@PandaMunich This is very interesting. The Finanzamt are insisting that I submit tax returns for every year, starting in 2014 - even though I have not worked in Germany since 2014.  They say I don't have to, /unless/ they ask me to, which they are.  Prior to 2014, I was working here as Selbstständige, and filed here every year. All taxes due are paid up to date. For the sake of a peaceful life, I'm contemplating downloading the forms (but which forms, given that I'm not working?) and just putting "0.00" everywhere that looks plausible and giving them that, possibly along with my UK tax returns. Apart from the fact that my Steuerberater has retired, I don't much feel like handing over €00s for putting a bunch of zeros in. 
  15. When does a contract become binding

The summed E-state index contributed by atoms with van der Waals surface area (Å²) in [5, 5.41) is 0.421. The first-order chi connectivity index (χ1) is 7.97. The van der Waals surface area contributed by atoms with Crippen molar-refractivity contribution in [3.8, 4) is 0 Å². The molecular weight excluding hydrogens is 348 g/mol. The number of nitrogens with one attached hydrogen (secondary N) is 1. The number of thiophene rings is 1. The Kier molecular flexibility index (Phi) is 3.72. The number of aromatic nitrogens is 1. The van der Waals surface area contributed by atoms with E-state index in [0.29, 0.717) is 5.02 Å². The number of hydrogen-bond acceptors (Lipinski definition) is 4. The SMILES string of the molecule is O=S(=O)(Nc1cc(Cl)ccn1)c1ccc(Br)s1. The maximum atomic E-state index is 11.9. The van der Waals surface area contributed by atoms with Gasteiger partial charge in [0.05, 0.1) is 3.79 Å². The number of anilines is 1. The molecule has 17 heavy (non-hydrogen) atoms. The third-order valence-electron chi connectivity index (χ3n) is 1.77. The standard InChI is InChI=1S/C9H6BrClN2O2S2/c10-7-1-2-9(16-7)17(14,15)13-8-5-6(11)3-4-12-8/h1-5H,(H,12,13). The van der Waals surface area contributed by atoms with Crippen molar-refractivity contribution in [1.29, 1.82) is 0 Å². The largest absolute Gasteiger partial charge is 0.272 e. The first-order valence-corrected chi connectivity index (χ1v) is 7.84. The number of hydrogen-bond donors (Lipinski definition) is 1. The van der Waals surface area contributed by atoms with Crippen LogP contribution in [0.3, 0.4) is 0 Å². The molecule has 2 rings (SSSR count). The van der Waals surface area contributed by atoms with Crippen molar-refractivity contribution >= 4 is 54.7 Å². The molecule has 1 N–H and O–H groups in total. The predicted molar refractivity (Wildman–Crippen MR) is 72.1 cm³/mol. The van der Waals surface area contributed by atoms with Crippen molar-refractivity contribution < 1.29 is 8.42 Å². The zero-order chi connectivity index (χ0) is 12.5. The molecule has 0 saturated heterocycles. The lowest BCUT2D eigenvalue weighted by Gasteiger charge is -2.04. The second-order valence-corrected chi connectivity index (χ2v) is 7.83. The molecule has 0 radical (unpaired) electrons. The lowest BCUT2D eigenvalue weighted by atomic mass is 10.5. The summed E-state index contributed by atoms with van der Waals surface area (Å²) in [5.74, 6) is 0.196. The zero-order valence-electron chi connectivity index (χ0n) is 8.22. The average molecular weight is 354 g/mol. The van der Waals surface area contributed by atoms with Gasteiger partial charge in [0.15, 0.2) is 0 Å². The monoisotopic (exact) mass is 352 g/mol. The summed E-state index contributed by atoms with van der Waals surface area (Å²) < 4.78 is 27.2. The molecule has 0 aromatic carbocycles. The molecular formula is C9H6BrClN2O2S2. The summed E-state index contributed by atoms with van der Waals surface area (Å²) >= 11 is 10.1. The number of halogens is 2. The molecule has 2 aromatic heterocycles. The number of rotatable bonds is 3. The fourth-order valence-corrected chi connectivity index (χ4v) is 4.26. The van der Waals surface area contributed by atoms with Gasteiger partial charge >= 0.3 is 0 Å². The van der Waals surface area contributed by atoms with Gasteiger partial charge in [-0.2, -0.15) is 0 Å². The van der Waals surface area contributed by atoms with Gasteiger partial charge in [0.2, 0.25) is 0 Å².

@BayrischDude, @pappnase, Thank you very much. On the basis of what you've both said - which agrees with what I already thought but did not want to believe - I shall transfer the €35,000 to the Notar.  *Then* I will write to the seller's lawyer and ask when he plans to repay me the €5,000.  I definitely don't want to jeopardise the sale in any way. With luck, he will choose to deduct the €5,000 from the €35,000; without luck, I will have to go the small claims court route. Fortunately this is a no-brainer, as the €5,000 is well-documented.   @Jeba: as it happens, the small claims route was going to be my next question. I've tracked down a few old threads on how to go about it. One of them mentioned that it would be a good idea to get a lawyer to look at my claim before submitting it, and I think that is a very good idea. I'd rather spend €150-200 than find myself with a failed suit and a pile of court costs. BUT I don't have a lawyer. I contacted a few in my area, and was basically turned down "Very sorry, much too busy..." I got the feeling they didn't want to know because there wouldn't be much money in it for them. So: does anyone have a recommendation?